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Cisco - New Malware-Laced Spam Campaign Hits Corporate Users
*Spam Filter Service News for February 12, 2017


HELP NET SECURITY published news on 10th February, 2015 quoting security firm Cisco as "A well designed and extremely genuine-looking spam email campaign is currently targeting corporate users across the world eventually leading the victims to a difficult-to-detect malware which downloads more malicious programs on the computer of the user."

The email is apparently sent by Volume Licensing Service Center of Microsoft (VLSC) and the potential victims are informed that they have received an Open License with Microsoft and they have to register themselves.

Cisco notes that the phishing email looks very similar to the real email sent by Microsoft's VLSC to users and the personalized welcome line will surely trick many recipients to believe that the email is genuine.

The link in the email will direct to true destination if the mouse is hovered over it and it guides to a hijacked WordPress server. Cisco observed that total 4 domains have been employed for hosting the tainted file.

Softpedia.com published news on 9th February, 2015 according to which Martin Nystrom, Senior Manager of Threat Defense at Cisco commented on the malicious campaign saying that the source of the download gives away the rip-off but most Internauts would not detect this because most visible elements look genuine."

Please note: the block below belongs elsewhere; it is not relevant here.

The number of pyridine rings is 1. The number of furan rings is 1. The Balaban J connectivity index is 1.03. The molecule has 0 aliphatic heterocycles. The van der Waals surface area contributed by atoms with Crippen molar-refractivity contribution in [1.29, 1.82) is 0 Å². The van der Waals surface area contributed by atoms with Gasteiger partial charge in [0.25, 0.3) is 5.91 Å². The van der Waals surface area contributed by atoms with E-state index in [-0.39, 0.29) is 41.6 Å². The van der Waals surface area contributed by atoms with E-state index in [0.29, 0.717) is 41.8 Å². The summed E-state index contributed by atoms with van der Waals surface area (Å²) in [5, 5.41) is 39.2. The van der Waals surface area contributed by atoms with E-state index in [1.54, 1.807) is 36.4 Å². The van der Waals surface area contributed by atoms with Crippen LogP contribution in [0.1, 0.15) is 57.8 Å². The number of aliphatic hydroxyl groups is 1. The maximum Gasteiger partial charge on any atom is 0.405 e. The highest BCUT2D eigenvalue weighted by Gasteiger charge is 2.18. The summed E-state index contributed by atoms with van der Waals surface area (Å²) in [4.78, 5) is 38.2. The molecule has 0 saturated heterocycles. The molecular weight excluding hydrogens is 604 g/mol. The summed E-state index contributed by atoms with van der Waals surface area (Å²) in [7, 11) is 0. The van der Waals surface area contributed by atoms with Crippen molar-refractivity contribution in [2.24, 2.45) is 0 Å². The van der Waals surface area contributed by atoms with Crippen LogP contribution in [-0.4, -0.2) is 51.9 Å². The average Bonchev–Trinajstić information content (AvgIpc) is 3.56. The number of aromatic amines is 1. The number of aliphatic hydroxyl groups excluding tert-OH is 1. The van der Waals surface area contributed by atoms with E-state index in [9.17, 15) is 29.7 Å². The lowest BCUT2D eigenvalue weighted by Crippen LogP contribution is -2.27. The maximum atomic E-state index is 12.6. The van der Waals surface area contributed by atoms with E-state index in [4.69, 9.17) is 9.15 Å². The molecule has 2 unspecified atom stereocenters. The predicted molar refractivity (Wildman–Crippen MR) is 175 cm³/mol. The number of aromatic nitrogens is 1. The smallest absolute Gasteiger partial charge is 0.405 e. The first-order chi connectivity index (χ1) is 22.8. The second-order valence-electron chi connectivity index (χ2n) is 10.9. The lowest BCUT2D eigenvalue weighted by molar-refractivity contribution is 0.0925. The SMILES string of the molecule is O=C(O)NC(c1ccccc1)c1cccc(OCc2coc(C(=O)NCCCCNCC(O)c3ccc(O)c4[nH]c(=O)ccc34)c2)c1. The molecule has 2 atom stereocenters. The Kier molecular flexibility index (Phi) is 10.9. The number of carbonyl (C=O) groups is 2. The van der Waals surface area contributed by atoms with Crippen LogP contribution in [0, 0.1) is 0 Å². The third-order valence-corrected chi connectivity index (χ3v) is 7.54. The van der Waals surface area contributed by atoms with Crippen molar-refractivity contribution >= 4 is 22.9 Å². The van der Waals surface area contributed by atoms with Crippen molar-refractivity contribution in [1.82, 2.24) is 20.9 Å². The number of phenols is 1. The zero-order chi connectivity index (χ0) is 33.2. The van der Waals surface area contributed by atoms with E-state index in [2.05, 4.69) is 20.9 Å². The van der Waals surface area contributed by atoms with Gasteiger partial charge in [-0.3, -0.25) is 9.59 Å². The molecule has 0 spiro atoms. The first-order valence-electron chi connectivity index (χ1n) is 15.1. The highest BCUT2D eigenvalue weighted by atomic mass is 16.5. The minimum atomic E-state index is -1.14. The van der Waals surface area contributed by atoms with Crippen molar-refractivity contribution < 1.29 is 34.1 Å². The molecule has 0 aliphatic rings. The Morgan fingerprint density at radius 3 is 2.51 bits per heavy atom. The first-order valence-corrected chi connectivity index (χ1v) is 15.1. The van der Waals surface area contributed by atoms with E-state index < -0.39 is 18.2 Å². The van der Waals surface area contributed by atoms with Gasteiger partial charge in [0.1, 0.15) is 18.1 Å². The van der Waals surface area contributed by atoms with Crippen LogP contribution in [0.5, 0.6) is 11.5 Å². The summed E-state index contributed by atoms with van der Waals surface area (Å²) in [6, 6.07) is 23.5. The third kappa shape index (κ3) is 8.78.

The cyber crooks not only have superb social engineering expertise but they look to be good in coding the malware also. The malicious file served is a variant of the Chanitor Trojan downloader.

While analyzing the antivirus detection, it was found to be low as only 9 out of 57 AV solutions were able to recognize it as a potential threat.

Researchers of Zscaler named it Chanitor and it has been observed in January to distribute the Vawtrak Trojan but it can also be used to guide other kind of malware also.

Security researchers of Cisco observe that this malware exemplifies three trends: firstly, attackers are targeting corporate users with improved phishing techniques. Secondly, they are making sandbox dodging in their malware because of which skilled investigators are required and a rich security toolbox to identify it. And lastly, Tor is growing more commonplace as means of c2 and exfiltration.


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